A second person has died after contracting Ebola in Goma, a major transit hub in the Democratic Republic of Congo on the Rwandan border, according to Médecins Sans Frontières (MSF).
The patient died Wednesday, around 26 hours after being admitted to an MSF-supported Ebola treatment center, the organization said on Twitter.
World Health Organization (WHO) officials have feared Ebola’s arrival in the city for months. Goma is home to a highly mobile population of more than 1 million, which makes the risk of the disease spreading high.
“This is an event we have anticipated. This is why we have been doing intensive preparedness work in Goma so that any new case is identified and responded to immediately,” Tedros Adhanom Ghebreyesus, the WHO’s director general, said on Twitter.
More than 5,000 health workers have been vaccinated against Ebola in the city and health centers have been provided with training and equipment to improve infection prevention and control, he said.
Screenings at border crossings have been reinforced and 24-hour monitoring has been implemented at the airport, Ghebreyesus added.
WHO declared the latest Ebola outbreak a Health Emergency of International Concern on June 17, a day after the first person diagnosed in Goma died. That patient was a pastor who had left South Kivu to evangelize in Butembo, a center of the current Ebola outbreak.
Ghebreyesus said there was no indication that the second victim was linked to the first case.
The latest victim was described by WHO officials as a 46-year-old miner who had been working in the Ituri province, north of Goma. He developed Ebola symptoms after returning home earlier this month, Margaret Harris, a WHO spokeswoman in Goma, told CNN Wednesday by telephone.
Health investigators were not able to interview the man before he died because he was so ill when he was admitted, Harris said. Investigators are now trying to track the man’s movements to identify where he contracted the disease and who may have been exposed.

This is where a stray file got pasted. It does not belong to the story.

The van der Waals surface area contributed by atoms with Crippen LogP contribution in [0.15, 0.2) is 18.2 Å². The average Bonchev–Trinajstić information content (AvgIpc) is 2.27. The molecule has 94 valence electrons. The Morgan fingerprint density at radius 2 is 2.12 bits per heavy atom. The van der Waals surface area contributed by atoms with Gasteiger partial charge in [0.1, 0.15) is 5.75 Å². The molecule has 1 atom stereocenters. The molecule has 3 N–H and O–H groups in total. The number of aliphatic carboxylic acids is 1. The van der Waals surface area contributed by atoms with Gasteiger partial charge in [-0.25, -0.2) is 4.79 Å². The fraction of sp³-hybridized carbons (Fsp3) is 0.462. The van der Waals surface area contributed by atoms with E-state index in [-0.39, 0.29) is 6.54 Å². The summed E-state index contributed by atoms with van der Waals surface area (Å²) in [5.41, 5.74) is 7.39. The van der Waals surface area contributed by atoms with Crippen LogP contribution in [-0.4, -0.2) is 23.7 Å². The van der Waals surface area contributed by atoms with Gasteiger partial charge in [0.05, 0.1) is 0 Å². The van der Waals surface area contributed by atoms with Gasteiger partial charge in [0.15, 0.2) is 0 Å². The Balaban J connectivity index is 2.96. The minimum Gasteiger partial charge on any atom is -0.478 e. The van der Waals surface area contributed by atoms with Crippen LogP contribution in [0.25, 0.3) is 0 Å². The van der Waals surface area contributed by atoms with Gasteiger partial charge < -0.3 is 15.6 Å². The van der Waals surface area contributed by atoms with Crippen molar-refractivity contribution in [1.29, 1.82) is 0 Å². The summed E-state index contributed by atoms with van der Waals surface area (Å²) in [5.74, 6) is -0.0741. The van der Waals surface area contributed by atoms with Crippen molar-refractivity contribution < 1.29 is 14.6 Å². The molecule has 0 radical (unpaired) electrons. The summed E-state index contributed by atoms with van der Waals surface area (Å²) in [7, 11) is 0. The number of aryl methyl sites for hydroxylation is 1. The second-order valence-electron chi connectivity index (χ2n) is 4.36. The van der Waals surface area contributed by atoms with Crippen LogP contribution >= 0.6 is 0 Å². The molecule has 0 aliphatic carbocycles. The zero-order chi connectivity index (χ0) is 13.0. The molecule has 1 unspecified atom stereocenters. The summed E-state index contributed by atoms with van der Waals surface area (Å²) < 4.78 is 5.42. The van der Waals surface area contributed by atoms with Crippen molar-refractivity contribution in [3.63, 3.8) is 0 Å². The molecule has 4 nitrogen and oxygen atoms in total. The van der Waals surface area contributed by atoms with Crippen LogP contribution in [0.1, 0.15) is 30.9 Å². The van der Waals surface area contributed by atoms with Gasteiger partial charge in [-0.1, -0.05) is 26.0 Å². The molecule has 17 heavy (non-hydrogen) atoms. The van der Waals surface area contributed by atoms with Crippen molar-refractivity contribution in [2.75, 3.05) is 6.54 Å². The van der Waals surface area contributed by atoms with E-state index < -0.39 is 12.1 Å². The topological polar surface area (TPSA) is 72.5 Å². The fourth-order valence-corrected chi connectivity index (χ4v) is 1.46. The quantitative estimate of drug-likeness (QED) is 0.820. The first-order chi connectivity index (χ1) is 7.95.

“We are assuming on his way to Goma he passed through an area of transmission,” Harris said.
The man’s family members have been vaccinated against Ebola, and they are being monitored by medical personnel who are conducting daily checks, she said
“He was in the community symptomatic for a good period of time, for much longer than we want to see people out there,” Harris said.
Jean-Jacques Muyembe Tamfum, head of the national research institute and head of the national Ebola response teams, said during a Tuesday press conference that workers had been deployed to disinfect the victim’s home and the health center he passed through.
“We have already established a list of high-risk contacts and as early as [Wednesday] we will start to compile a list of contacts, and … these contacts will be vaccinated,” he said.
The rare but deadly Ebola virus disease can cause fever, headache, muscle pain, vomiting, diarrhea and unexplained bleeding, among other symptoms. The virus was first identified in 1976 when outbreaks occurred near the Ebola River in the DRC.
Scientists think the virus initially infected humans through close contact with an infected animal, such as a bat, and then the virus spread from person to person.
The virus spreads between humans through direct contact with an infected person’s bodily fluids, including infected blood, feces or vomit, or direct contact with contaminated objects, such as needles and syringes.
The current Ebola outbreak in the DRC is the second-deadliest in history, topped only by one in West Africa in 2014, when the disease killed more than 11,000 people, according to the WHO.
To mark Thursday’s first anniversary of the current outbreak being declared, UN agencies issued a joint statement on Wednesday, saying there have been more than 2,600 confirmed cases, including more than 1,800 deaths, in parts of DRC’s Ituri and North Kivu provinces.
“Almost one in three ‘cases’ is a child,” the agencies said in the statement.
Correction: This article has been revised to reflect that Tamfum leads the national Ebola response team, not WHO’s Ebola response team.